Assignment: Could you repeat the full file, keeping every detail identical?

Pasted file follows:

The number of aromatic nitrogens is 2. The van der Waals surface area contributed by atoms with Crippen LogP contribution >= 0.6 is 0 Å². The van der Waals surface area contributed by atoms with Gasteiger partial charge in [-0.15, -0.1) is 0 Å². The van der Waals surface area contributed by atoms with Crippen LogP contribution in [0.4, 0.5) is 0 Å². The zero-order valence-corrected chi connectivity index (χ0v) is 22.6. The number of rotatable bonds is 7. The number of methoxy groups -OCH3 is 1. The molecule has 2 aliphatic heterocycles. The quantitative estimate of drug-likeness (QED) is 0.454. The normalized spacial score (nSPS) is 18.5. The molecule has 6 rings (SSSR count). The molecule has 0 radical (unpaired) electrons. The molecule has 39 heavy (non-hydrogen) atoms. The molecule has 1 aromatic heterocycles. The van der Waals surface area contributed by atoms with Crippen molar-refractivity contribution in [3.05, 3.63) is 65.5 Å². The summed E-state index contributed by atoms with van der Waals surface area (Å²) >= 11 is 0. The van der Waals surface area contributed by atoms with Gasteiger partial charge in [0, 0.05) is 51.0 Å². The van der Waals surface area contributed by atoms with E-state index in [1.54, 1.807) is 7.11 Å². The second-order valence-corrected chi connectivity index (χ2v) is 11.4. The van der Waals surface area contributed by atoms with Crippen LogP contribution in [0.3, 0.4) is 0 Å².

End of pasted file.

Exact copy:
The number of aromatic nitrogens is 2. The van der Waals surface area contributed by atoms with Crippen LogP contribution >= 0.6 is 0 Å². The van der Waals surface area contributed by atoms with Gasteiger partial charge in [-0.15, -0.1) is 0 Å². The van der Waals surface area contributed by atoms with Crippen LogP contribution in [0.4, 0.5) is 0 Å². The zero-order valence-corrected chi connectivity index (χ0v) is 22.6. The number of rotatable bonds is 7. The number of methoxy groups -OCH3 is 1. The molecule has 2 aliphatic heterocycles. The quantitative estimate of drug-likeness (QED) is 0.454. The normalized spacial score (nSPS) is 18.5. The molecule has 6 rings (SSSR count). The molecule has 0 radical (unpaired) electrons. The molecule has 39 heavy (non-hydrogen) atoms. The molecule has 1 aromatic heterocycles. The van der Waals surface area contributed by atoms with Crippen molar-refractivity contribution in [3.05, 3.63) is 65.5 Å². The summed E-state index contributed by atoms with van der Waals surface area (Å²) >= 11 is 0. The van der Waals surface area contributed by atoms with Gasteiger partial charge in [0, 0.05) is 51.0 Å². The van der Waals surface area contributed by atoms with E-state index in [1.54, 1.807) is 7.11 Å². The second-order valence-corrected chi connectivity index (χ2v) is 11.4. The van der Waals surface area contributed by atoms with Crippen LogP contribution in [0.3, 0.4) is 0 Å².